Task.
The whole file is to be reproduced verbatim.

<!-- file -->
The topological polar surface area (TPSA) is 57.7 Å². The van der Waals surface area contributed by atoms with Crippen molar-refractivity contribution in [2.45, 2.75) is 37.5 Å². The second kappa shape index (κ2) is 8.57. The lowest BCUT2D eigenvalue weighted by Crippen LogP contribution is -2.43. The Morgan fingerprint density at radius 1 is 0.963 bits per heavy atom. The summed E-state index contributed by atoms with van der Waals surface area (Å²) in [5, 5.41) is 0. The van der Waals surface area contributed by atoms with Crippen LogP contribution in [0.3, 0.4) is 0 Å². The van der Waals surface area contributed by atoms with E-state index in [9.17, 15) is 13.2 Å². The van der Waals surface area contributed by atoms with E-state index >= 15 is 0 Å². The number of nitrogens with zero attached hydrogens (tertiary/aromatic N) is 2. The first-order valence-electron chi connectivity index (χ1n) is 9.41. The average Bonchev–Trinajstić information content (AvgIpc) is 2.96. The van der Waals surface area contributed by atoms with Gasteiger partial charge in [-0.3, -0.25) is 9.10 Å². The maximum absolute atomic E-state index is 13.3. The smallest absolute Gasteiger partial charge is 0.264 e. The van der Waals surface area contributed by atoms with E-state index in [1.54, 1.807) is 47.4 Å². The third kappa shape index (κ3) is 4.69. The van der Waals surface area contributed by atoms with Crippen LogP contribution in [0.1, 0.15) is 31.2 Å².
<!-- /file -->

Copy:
The topological polar surface area (TPSA) is 57.7 Å². The van der Waals surface area contributed by atoms with Crippen molar-refractivity contribution in [2.45, 2.75) is 37.5 Å². The second kappa shape index (κ2) is 8.57. The lowest BCUT2D eigenvalue weighted by Crippen LogP contribution is -2.43. The Morgan fingerprint density at radius 1 is 0.963 bits per heavy atom. The summed E-state index contributed by atoms with van der Waals surface area (Å²) in [5, 5.41) is 0. The van der Waals surface area contributed by atoms with Crippen LogP contribution in [0.3, 0.4) is 0 Å². The van der Waals surface area contributed by atoms with E-state index in [9.17, 15) is 13.2 Å². The van der Waals surface area contributed by atoms with E-state index >= 15 is 0 Å². The number of nitrogens with zero attached hydrogens (tertiary/aromatic N) is 2. The first-order valence-electron chi connectivity index (χ1n) is 9.41. The average Bonchev–Trinajstić information content (AvgIpc) is 2.96. The van der Waals surface area contributed by atoms with Gasteiger partial charge in [-0.3, -0.25) is 9.10 Å². The maximum absolute atomic E-state index is 13.3. The smallest absolute Gasteiger partial charge is 0.264 e. The van der Waals surface area contributed by atoms with E-state index in [1.54, 1.807) is 47.4 Å². The third kappa shape index (κ3) is 4.69. The van der Waals surface area contributed by atoms with Crippen LogP contribution in [0.1, 0.15) is 31.2 Å².